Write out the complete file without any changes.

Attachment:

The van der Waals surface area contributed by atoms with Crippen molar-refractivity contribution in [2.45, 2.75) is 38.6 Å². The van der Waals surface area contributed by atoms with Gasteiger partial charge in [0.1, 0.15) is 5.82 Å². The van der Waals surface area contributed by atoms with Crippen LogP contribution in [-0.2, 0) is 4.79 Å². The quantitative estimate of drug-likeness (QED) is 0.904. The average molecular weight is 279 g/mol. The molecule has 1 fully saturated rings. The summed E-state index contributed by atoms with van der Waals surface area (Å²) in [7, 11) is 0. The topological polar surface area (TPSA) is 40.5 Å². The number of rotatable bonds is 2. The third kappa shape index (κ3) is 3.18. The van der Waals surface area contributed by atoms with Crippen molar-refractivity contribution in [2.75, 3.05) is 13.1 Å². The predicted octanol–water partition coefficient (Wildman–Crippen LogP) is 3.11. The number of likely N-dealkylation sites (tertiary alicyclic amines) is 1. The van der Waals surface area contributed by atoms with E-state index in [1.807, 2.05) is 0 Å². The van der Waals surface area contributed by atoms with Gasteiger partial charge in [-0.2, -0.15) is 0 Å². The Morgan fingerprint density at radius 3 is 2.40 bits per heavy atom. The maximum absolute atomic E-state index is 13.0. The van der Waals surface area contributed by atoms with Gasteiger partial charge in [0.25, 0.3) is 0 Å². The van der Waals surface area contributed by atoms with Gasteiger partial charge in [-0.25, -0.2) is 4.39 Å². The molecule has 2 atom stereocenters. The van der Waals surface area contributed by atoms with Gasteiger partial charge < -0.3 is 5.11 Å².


The van der Waals surface area contributed by atoms with Crippen molar-refractivity contribution in [2.45, 2.75) is 38.6 Å². The van der Waals surface area contributed by atoms with Gasteiger partial charge in [0.1, 0.15) is 5.82 Å². The van der Waals surface area contributed by atoms with Crippen LogP contribution in [-0.2, 0) is 4.79 Å². The quantitative estimate of drug-likeness (QED) is 0.904. The average molecular weight is 279 g/mol. The molecule has 1 fully saturated rings. The summed E-state index contributed by atoms with van der Waals surface area (Å²) in [7, 11) is 0. The topological polar surface area (TPSA) is 40.5 Å². The number of rotatable bonds is 2. The third kappa shape index (κ3) is 3.18. The van der Waals surface area contributed by atoms with Crippen molar-refractivity contribution in [2.75, 3.05) is 13.1 Å². The predicted octanol–water partition coefficient (Wildman–Crippen LogP) is 3.11. The number of likely N-dealkylation sites (tertiary alicyclic amines) is 1. The van der Waals surface area contributed by atoms with E-state index in [1.807, 2.05) is 0 Å². The van der Waals surface area contributed by atoms with Gasteiger partial charge in [-0.2, -0.15) is 0 Å². The Morgan fingerprint density at radius 3 is 2.40 bits per heavy atom. The maximum absolute atomic E-state index is 13.0. The van der Waals surface area contributed by atoms with Gasteiger partial charge in [0.25, 0.3) is 0 Å². The van der Waals surface area contributed by atoms with Gasteiger partial charge in [-0.25, -0.2) is 4.39 Å². The molecule has 2 atom stereocenters. The van der Waals surface area contributed by atoms with Gasteiger partial charge < -0.3 is 5.11 Å².